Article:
George Bush Presidential Library and Museum, College Station, Texas (Located on the campus of Texas A&M University; President George H.W. Bush will be buried on the grounds of his Library)
William J. Clinton Presidential Library and Museum, Little Rock, Arkansas
George W. Bush Presidential Library and Museum, Dallas, Texas (Located on the campus of Southern Methodist University)

(This list may be incomplete and does not include every single museum that simply calls itself a “Presidential Library”.  Those listed below are institutions operated by state governments, private foundations, or other organizations that largely resemble the Presidential Libraries and Museums operated by the National Archives.)
The Jefferson Davis Home and Presidential Library, Biloxi, Mississippi (Operated by the State of Mississippi and the Sons of Confederate Veterans; Housed at Jefferson Davis’s former home, Beauvior; Archive of Davis’s public and private papers, as well as many government records of the Confederacy; Severely damaged in 2005 by Hurricane Katrina and required extensive rebuilding and renovationProbably the most similar and detailed institution of this sort in comparison to the “official” Presidential Libraries operated by the National Archives)
Abraham Lincoln Presidential Library and Museum, Springfield, Illinois (Operated by the State of Illinois; High-tech, state-of-the-art, multimedia-filled museum; One of many historic Lincoln sites in Springfield including his pre-Presidency home, his law office, the old Illinois Statehouse, and Lincoln’s tomb in Oak Ridge Cemetery)
Rutherford B. Hayes Presidential Center, Fremont, Ohio (Technically, the first Presidential Library, pre-dating FDR’s decision to build a library by nearly a quarter-century, but privately funded at the time; Includes Hayes’s Spiegel Grove estate, personal library, Presidential and private papers, thousands of 19th Century newspapers and magazines, genealogical archives, and Ohio historical archives; President Hayes is buried on the grounds of his Presidential Center)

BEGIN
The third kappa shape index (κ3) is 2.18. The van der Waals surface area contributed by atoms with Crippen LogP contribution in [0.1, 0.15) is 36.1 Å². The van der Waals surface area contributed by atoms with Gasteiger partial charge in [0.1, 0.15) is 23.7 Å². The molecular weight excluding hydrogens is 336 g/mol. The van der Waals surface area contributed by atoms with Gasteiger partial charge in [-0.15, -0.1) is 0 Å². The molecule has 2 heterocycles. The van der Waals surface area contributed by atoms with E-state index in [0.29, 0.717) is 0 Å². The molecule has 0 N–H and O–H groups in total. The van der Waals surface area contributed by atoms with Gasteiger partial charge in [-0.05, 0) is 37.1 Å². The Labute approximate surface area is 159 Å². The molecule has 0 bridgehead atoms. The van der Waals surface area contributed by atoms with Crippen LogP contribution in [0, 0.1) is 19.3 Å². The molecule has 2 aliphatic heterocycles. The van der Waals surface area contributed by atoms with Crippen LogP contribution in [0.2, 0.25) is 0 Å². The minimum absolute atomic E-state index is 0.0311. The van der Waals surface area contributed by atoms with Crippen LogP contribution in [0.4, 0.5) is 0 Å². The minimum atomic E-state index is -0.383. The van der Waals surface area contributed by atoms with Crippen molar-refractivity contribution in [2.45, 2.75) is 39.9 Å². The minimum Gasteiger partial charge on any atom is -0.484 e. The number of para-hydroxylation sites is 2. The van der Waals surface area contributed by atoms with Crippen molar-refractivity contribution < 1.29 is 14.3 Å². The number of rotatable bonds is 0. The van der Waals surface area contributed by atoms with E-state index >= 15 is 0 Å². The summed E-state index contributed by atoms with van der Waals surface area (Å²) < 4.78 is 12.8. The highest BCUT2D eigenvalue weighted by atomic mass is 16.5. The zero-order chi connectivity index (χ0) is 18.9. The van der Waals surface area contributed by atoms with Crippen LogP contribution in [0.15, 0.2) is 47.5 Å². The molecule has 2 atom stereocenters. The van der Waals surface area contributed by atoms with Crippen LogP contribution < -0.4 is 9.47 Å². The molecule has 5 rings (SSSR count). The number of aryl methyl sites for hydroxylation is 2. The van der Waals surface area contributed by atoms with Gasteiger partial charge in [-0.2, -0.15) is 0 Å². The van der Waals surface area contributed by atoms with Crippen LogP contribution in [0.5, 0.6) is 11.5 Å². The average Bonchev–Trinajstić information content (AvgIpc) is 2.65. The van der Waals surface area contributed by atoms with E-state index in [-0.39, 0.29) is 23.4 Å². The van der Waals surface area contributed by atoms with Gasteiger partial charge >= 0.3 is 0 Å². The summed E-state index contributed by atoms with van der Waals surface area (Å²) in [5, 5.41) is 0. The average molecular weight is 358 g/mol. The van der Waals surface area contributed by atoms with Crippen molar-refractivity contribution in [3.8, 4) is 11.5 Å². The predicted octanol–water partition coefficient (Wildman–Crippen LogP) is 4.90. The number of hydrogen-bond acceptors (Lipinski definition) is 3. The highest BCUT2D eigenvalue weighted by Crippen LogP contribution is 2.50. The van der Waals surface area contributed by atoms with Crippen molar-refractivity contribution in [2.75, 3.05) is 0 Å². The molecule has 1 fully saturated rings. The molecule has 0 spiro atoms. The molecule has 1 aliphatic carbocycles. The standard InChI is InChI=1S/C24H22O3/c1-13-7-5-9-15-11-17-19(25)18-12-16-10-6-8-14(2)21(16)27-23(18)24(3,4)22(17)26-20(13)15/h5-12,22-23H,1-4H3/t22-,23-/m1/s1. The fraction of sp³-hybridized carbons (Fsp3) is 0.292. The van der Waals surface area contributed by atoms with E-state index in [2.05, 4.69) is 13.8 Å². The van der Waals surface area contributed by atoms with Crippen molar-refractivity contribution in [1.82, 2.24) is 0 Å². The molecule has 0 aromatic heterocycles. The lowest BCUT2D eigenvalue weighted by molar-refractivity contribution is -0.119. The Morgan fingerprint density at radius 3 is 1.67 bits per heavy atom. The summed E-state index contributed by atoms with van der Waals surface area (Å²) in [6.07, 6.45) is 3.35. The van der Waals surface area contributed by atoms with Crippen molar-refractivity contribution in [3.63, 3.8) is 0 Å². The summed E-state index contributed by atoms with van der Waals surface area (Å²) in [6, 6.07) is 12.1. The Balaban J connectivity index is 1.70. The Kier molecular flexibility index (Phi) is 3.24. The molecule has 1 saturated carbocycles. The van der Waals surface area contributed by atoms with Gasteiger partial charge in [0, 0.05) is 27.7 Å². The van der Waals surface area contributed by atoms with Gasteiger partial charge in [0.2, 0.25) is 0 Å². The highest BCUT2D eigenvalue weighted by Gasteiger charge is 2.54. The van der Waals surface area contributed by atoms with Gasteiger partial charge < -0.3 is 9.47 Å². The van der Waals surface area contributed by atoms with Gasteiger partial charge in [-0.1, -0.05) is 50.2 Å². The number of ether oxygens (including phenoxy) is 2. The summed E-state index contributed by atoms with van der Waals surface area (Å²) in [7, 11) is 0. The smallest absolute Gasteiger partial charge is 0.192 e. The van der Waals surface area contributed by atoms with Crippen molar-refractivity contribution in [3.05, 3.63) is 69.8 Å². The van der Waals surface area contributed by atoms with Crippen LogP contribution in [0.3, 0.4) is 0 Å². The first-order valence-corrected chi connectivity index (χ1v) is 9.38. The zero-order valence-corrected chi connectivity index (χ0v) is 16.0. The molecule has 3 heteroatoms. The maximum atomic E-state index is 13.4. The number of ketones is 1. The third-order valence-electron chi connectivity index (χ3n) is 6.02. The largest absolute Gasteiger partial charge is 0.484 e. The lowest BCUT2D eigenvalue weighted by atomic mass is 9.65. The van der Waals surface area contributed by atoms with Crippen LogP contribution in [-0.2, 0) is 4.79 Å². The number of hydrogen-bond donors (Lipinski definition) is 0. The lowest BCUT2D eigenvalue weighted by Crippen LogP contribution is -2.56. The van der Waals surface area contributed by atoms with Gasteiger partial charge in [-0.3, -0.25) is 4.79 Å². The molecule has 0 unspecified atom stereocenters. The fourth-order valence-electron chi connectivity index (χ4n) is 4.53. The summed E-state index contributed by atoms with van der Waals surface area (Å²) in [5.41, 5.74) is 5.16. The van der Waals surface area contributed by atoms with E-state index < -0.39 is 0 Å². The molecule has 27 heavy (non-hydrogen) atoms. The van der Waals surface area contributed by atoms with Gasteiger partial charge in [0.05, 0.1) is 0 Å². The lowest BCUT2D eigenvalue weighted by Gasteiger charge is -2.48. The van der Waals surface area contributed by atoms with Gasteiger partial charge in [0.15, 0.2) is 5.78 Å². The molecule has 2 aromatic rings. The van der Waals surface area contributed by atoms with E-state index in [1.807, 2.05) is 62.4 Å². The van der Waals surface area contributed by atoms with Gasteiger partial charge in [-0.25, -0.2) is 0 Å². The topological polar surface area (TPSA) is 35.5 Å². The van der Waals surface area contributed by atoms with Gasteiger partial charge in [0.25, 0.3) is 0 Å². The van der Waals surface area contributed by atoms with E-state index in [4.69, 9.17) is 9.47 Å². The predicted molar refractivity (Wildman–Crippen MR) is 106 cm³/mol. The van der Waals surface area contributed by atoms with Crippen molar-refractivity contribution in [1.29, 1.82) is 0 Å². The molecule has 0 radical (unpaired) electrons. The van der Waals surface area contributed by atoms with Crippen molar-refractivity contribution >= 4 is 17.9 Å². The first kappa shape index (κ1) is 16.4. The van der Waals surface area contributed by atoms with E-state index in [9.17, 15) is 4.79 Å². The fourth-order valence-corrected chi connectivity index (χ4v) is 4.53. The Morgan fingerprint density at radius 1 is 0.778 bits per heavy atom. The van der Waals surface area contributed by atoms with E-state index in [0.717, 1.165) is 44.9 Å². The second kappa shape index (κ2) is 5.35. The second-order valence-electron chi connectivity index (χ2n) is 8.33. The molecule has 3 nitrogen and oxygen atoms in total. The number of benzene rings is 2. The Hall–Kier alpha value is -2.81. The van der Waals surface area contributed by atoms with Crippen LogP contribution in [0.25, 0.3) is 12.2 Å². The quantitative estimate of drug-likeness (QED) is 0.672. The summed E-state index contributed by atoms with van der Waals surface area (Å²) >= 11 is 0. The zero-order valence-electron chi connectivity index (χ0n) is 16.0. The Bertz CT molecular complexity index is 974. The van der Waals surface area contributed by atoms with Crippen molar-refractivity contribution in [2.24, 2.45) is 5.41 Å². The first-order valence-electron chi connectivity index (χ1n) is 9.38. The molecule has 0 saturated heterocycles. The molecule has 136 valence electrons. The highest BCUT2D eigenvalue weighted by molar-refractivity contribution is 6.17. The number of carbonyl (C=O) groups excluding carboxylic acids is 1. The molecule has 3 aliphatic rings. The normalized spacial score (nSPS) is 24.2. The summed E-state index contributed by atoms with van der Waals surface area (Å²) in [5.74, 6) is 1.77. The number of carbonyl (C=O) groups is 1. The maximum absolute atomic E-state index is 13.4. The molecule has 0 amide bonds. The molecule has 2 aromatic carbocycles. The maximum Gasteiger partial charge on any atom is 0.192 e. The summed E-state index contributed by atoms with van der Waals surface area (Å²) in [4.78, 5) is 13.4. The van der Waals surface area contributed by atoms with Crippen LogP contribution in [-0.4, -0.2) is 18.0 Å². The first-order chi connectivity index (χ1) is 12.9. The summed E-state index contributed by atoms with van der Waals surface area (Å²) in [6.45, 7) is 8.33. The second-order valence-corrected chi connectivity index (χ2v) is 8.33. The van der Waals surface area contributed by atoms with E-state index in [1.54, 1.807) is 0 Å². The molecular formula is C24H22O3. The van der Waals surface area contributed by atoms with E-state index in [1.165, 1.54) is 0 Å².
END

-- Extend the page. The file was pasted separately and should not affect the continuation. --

William McKinley Presidential Library and Museum, Canton, Ohio (Operated by the Stark County, Ohio Historical Society; Located near the National McKinley Birthplace Memorial; President McKinley is buried nearby)
Woodrow Wilson Presidential Library, Staunton, Virginia (Operated by a private foundation; Housed inside the home that Wilson was born inside in 1856; Archive of President Wilson’s public and private papers, particular from World War I; Wilson’s famous Pierce Arrow Presidential vehicle is part of the collection on exhibit)
Calvin Coolidge Presidential Library and Museum, Northampton, Massachusetts (Operated by the State of Massachusetts; Housed in the Forbes Library; Features public and private papers from throughout Coolidge’s life; Coolidge’s mechanical horse, which he used for exercise in the White House is exhibited in the collection)
  1. kaiyves reblogged this from deadpresidents
  2. specialistdirective said: Are there Science books in the latest presidential Library?
  3. deadpresidents posted this